Did rate of concussions change following experimental kickoff rule in Ivy League football?

October 01, 2018

Bottom Line: The kickoff return in football has been associated with a substantial number of concussions because players run toward each other and there is potential for significant hits. In 2015, kickoffs accounted for 6 percent of all plays but 21 percent of concussions in the Ivy League, a Division 1 conference of eight private universities. Ivy League football coaches recommended a rule change and, in 2016, the kickoff and touchback line were moved to reduce the likelihood of a player advancing the ball on a kickoff. A new research letter reports that during 68,479 plays from 2013 through 2017, there were 159 concussions (126 before the rule change and 33 after). The average annual concussion rate per 1,000 kickoff plays was 10.93 before the rule change (2013-2015) and 2.04 after (2016-2017). Although these results may not be generalizable beyond the Ivy League, they could be helpful to the National Collegiate Athletic Association (NCAA) as it considers adjusting kickoff rules in all collegiate football conferences.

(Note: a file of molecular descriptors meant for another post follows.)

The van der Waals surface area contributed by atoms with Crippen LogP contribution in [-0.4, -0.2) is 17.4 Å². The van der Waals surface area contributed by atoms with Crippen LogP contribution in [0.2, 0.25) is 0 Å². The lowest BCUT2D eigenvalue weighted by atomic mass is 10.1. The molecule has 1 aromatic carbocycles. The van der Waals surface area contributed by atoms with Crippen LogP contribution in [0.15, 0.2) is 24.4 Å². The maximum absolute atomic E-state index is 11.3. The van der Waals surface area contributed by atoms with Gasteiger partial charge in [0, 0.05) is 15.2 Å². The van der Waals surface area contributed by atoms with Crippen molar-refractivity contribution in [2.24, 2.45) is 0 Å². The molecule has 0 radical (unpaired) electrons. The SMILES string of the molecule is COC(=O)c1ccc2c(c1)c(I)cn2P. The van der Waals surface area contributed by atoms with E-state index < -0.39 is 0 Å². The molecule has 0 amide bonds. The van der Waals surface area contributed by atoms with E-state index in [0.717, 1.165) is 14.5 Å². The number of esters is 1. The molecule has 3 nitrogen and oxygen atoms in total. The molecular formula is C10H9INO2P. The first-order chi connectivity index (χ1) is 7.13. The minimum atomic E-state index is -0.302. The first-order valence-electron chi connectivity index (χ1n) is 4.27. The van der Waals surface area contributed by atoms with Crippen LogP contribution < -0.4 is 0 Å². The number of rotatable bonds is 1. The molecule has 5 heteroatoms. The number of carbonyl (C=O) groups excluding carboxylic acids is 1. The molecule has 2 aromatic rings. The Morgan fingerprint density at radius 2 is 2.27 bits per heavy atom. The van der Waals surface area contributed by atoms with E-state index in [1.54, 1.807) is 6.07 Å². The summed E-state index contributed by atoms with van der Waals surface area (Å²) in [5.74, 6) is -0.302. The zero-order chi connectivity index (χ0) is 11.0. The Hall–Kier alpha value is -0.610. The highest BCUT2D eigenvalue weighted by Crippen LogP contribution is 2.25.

Authors: Douglas J. Wiebe, Ph.D., University of Pennsylvania, Philadelphia, and coauthors

To Learn More: The full study is available on the For The Media website.

(doi:10.1001/jama.2018.14165)

Editor's Note: The article includes conflict of interest and funding/support disclosures. Please see the article for additional information, including other authors, author contributions and affiliations, financial disclosures, funding and support, etc.
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